Well, actually, you would: it was an awesome experience. :)
In fact, I’ve reached the point that the backend me is becoming jealous of the frontend me.
Fetch GitHub user's info on this fake login.
My goal with building this demo app, was to give a small, yet realistic, look into how Elm
allows us to accomplish daily tasks such as HTTP requests, routing, access, and more.
It was important for me to structure it in the same way that we structure larger apps built for production, so that it could demonstrate more effectively how Elm can be used in a project.
If you are interested in Elm, and want to get a feeling of how it could be built for your apps, this might be a good starting point. I even wanted to add a single test to show how it could be done. But Elm being such a fun, predictable, opinionated, and fun (no mistake here, it deserves the double fun) to work with, I ended up adding more and more tests.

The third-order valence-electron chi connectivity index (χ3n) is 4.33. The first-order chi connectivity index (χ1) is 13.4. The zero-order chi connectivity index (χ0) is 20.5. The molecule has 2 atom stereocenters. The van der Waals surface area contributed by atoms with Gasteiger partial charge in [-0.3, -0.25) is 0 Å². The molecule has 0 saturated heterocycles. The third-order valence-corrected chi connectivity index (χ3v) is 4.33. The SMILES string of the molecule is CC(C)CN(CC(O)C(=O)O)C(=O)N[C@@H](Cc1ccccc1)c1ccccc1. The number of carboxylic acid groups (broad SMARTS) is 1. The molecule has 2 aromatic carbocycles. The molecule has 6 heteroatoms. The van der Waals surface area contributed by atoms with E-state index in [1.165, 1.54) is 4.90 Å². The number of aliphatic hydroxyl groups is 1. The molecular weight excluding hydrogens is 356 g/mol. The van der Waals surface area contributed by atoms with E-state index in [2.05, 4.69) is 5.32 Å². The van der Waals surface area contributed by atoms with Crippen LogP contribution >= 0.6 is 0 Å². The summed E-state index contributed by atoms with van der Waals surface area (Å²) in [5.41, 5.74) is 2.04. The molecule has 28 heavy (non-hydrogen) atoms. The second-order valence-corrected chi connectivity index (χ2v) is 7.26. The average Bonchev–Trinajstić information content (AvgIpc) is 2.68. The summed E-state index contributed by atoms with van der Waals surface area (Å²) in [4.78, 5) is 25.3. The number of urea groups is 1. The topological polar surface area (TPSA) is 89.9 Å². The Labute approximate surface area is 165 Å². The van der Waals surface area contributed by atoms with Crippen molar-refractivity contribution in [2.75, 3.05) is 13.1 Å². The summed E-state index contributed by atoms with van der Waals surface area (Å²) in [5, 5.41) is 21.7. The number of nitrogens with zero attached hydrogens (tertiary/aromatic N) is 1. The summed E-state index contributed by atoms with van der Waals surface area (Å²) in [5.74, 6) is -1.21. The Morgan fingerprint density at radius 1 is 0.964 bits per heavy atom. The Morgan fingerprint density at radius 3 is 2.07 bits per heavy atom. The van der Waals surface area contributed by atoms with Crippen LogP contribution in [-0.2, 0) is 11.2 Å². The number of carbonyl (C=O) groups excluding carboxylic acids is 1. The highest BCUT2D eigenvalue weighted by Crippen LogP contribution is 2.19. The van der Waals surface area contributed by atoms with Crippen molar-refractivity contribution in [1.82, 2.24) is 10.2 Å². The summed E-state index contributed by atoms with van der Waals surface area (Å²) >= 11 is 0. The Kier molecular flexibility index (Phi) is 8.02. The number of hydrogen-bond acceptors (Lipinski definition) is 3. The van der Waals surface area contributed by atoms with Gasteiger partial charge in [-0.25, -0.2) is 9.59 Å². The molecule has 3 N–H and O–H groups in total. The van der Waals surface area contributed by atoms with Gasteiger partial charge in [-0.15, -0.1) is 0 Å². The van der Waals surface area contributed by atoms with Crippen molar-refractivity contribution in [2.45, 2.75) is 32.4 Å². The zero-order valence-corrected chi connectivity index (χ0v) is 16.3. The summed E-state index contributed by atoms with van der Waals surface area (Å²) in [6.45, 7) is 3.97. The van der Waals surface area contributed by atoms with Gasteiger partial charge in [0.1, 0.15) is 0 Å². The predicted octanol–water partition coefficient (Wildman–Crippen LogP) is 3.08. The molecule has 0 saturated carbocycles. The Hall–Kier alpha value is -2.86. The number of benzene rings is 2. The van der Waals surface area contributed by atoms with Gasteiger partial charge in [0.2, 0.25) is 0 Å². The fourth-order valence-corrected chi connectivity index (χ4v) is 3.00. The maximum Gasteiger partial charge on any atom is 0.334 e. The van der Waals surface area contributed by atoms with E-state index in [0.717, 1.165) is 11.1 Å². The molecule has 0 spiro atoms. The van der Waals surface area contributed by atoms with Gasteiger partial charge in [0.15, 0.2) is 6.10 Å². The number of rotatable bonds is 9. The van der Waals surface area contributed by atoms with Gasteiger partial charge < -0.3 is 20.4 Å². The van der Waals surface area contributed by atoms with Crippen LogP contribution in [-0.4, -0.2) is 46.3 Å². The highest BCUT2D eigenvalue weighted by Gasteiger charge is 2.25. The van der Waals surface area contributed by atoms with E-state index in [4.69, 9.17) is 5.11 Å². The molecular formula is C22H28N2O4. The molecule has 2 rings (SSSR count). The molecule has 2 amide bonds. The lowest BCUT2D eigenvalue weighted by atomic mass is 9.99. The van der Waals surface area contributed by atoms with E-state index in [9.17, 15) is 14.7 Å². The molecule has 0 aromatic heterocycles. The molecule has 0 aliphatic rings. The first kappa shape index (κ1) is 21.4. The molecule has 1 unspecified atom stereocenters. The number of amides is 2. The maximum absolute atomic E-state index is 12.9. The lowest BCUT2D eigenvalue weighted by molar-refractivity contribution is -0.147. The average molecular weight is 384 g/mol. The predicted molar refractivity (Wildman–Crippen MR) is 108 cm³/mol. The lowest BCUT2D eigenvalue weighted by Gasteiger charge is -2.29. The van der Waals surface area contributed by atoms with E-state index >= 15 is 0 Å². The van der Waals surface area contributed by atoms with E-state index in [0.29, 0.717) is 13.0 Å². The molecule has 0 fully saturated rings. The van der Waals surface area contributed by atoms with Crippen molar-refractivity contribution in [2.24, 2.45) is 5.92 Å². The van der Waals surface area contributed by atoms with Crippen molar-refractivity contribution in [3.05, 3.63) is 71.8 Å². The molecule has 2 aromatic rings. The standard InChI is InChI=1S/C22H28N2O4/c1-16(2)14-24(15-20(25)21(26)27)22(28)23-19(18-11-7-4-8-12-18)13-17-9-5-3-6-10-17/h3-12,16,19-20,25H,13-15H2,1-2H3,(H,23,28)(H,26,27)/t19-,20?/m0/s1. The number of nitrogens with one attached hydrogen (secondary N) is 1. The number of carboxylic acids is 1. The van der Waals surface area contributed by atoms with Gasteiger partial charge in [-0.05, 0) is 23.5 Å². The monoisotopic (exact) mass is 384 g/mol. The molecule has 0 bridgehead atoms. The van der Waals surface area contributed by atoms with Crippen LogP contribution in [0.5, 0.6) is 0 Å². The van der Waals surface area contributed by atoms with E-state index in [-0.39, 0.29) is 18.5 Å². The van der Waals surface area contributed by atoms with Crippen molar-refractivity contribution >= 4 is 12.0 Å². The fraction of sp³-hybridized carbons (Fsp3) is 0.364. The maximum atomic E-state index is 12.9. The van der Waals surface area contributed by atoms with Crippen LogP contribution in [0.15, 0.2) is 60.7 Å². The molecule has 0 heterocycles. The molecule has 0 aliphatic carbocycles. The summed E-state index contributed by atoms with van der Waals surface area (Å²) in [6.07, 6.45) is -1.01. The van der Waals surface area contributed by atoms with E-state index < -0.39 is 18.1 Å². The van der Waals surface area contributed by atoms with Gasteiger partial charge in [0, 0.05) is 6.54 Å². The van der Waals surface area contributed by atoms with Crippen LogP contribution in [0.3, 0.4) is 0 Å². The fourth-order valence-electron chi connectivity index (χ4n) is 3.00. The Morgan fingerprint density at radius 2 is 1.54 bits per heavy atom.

Isn’t that yet another great sign for Elm? I was adding unit tests for a demo app, while we hardly added any unit tests for our Angular apps in production!
I held myself back from adding too many features, but I couldn’t resist polishing the existing ones, and adding lots of comments. With the compiler’s tough love and ever growing unit tests, changes were
so easy it almost felt like cheating (and note that I rarely write “easy” or “trivial” about development issues).